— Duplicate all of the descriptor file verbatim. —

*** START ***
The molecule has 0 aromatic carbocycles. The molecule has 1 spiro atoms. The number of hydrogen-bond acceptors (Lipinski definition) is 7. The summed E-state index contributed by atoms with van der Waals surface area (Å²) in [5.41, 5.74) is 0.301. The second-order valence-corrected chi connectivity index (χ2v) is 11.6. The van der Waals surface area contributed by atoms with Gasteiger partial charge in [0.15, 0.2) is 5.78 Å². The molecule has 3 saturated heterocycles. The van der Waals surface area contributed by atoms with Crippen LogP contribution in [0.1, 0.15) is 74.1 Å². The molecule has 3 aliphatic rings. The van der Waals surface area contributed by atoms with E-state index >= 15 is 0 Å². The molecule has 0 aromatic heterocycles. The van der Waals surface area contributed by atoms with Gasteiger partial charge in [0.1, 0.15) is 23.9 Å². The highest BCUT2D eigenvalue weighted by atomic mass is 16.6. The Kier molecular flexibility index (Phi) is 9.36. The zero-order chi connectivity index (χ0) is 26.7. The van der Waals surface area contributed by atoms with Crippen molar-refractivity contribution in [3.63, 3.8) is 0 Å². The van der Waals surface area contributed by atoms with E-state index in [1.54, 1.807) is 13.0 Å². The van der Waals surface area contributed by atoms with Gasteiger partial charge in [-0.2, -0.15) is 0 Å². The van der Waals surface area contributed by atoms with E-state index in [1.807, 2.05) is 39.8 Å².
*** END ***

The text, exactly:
The molecule has 0 aromatic carbocycles. The molecule has 1 spiro atoms. The number of hydrogen-bond acceptors (Lipinski definition) is 7. The summed E-state index contributed by atoms with van der Waals surface area (Å²) in [5.41, 5.74) is 0.301. The second-order valence-corrected chi connectivity index (χ2v) is 11.6. The van der Waals surface area contributed by atoms with Gasteiger partial charge in [0.15, 0.2) is 5.78 Å². The molecule has 3 saturated heterocycles. The van der Waals surface area contributed by atoms with Crippen LogP contribution in [0.1, 0.15) is 74.1 Å². The molecule has 3 aliphatic rings. The van der Waals surface area contributed by atoms with E-state index >= 15 is 0 Å². The molecule has 0 aromatic heterocycles. The van der Waals surface area contributed by atoms with Gasteiger partial charge in [0.1, 0.15) is 23.9 Å². The highest BCUT2D eigenvalue weighted by atomic mass is 16.6. The Kier molecular flexibility index (Phi) is 9.36. The zero-order chi connectivity index (χ0) is 26.7. The van der Waals surface area contributed by atoms with Crippen molar-refractivity contribution in [3.63, 3.8) is 0 Å². The van der Waals surface area contributed by atoms with E-state index in [1.54, 1.807) is 13.0 Å². The van der Waals surface area contributed by atoms with Gasteiger partial charge in [-0.2, -0.15) is 0 Å². The van der Waals surface area contributed by atoms with E-state index in [1.807, 2.05) is 39.8 Å².